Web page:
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Faculty, administrators discuss executive immigration order at open forum

Wafa Hozien thinks President Donald Trump has pitted Americans against each other.

The assistant professor of Educational Leadership was one of several faculty members who spoke about Trump’s immigration executive order at a forum in front of nearly 30 people on Friday in the Charles V. Park Library Auditorium.

“I was always taught that the United States of America does not discriminate against people based on religion or national origin,” said Hozien, who is a Muslim American.

The forum was organized by Sapphire Cureg, director of the Office of Diversity Education, to inform students and faculty about potential impacts from the executive order.

Trump signed an executive order on Jan. 27 blocking refugees and citizens from Iraq, Iran, Libya, Somalia, Sudan, Syria and Yemen from entering the U.S. for 90 days. It also suspended refugees from entering the U.S. for 120 days.

The panel of speakers included Carolyn Dunn, associate vice president of institutional diversity, David Brittain, assistant director of the Office of Civil Rights and Institutional Equity, and Tracy Nakajima, director of International Student and Scholar Services.

Brittain clarified misinformation in regard to the executive order and offered recommendations from legal analysts. Brittain said the views expressed at the forum were not necessarily the views of the university.

Brittain said the order does the following:

  • Applies new immigration standards to student and worker visas
  • Bans entry of refugees to the U.S. from Syria indefinitely
  • Reduces the total number of refugees that can enter the U.S.
  • Establishes requirements for “extreme vetting” of refugees
  • Suspends visa interviews for applicants
  • Gives religious minorities priority refugee status
  • Nakajiwa said approximately 12 students could be impacted by the order. She recommends that all international students, regardless of origin, take caution.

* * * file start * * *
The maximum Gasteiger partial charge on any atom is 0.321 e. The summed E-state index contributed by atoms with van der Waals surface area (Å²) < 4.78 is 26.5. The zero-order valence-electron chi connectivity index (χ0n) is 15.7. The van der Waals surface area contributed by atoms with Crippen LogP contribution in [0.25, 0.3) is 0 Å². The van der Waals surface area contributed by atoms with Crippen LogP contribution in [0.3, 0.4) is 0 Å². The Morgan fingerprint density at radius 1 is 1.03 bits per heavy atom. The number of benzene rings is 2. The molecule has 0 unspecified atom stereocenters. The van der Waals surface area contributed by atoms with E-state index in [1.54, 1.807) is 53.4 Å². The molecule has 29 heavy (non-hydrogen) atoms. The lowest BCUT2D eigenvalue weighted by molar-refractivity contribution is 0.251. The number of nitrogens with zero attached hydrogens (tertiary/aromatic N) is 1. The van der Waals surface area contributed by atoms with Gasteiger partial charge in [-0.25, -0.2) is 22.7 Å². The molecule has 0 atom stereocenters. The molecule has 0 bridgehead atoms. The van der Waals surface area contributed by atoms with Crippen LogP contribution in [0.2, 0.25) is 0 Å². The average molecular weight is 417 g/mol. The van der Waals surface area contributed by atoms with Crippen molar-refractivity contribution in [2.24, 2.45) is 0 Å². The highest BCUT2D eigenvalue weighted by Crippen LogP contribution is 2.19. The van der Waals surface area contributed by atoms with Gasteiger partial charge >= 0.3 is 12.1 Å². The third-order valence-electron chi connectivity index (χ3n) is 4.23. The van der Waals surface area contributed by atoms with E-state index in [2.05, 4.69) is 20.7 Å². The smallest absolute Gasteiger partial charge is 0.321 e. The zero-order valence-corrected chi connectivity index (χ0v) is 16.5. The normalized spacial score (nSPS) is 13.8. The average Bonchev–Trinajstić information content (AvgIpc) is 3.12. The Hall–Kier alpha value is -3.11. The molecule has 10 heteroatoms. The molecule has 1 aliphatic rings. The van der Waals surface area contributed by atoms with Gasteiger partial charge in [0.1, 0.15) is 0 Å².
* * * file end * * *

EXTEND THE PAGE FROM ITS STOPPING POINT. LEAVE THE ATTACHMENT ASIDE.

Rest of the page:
Nicholas Banahene, a graduate student from Ghana, feels the atmosphere in the country is “chaotic.” He’s concerned for himself and fellow international students who wish to visit their homes overseas.

    “It’s painful being in a different country where you aren’t appreciated and everyone seems to be against you,” Banahene said.

    Freshman Brice Tucker said he’s concerned about the precedent Trump is setting for the country.

    “It’s a slippery slope,” said Tucker, a Flint native. “There’s been 20 executive orders in the past two weeks. That’s not democracy to me.”

    Hozien encouraged the audience to speak out against discrimination, think critically and open their homes to international students who can’t travel.

    Hozien said CMU has resources available to Muslim students. She also gave advice to students with little experience with Islam or Middle Eastern Americans.

    “Don’t be afraid to walk up to a Muslim and say hello,” she said. “I really believe that a smile is contagious. If you smile at a person, they’re going to smile back, whether they’re a Muslim or not.”

    Hoizen added that University President George Ross’ statement was an important first step, but more needs to be done on campus.

    “Nobody wants to be a refugee, nobody wants to be away from home,” she said. “Every minute there are 24 people displaced. Don’t think the Syrian people want to come to the United States of America — they don’t. They want to be home.”

    Staff Reporter Greta Ginter contributed to this story.